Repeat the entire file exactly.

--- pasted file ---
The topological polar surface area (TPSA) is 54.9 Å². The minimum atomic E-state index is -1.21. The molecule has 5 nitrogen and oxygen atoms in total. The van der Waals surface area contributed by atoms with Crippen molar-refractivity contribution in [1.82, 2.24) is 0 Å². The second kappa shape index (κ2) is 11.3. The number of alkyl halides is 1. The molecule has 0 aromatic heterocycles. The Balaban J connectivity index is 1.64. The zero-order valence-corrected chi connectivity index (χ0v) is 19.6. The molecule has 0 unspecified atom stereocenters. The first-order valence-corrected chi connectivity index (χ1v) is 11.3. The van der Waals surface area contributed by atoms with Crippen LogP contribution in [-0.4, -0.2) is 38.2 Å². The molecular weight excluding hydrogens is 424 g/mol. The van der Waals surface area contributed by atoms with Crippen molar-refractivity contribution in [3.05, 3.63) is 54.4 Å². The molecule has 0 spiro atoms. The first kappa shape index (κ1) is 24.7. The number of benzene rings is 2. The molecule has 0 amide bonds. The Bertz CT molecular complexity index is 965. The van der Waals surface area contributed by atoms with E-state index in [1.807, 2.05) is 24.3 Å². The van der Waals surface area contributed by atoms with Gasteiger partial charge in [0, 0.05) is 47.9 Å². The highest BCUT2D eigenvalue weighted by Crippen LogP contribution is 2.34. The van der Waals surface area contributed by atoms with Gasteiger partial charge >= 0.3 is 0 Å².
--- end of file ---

The topological polar surface area (TPSA) is 54.9 Å². The minimum atomic E-state index is -1.21. The molecule has 5 nitrogen and oxygen atoms in total. The van der Waals surface area contributed by atoms with Crippen molar-refractivity contribution in [1.82, 2.24) is 0 Å². The second kappa shape index (κ2) is 11.3. The number of alkyl halides is 1. The molecule has 0 aromatic heterocycles. The Balaban J connectivity index is 1.64. The zero-order valence-corrected chi connectivity index (χ0v) is 19.6. The molecule has 0 unspecified atom stereocenters. The first-order valence-corrected chi connectivity index (χ1v) is 11.3. The van der Waals surface area contributed by atoms with Crippen LogP contribution in [-0.4, -0.2) is 38.2 Å². The molecular weight excluding hydrogens is 424 g/mol. The van der Waals surface area contributed by atoms with Crippen molar-refractivity contribution in [3.05, 3.63) is 54.4 Å². The molecule has 0 spiro atoms. The first kappa shape index (κ1) is 24.7. The number of benzene rings is 2. The molecule has 0 amide bonds. The Bertz CT molecular complexity index is 965. The van der Waals surface area contributed by atoms with E-state index in [1.807, 2.05) is 24.3 Å². The van der Waals surface area contributed by atoms with Gasteiger partial charge in [0, 0.05) is 47.9 Å². The highest BCUT2D eigenvalue weighted by Crippen LogP contribution is 2.34. The van der Waals surface area contributed by atoms with Gasteiger partial charge >= 0.3 is 0 Å².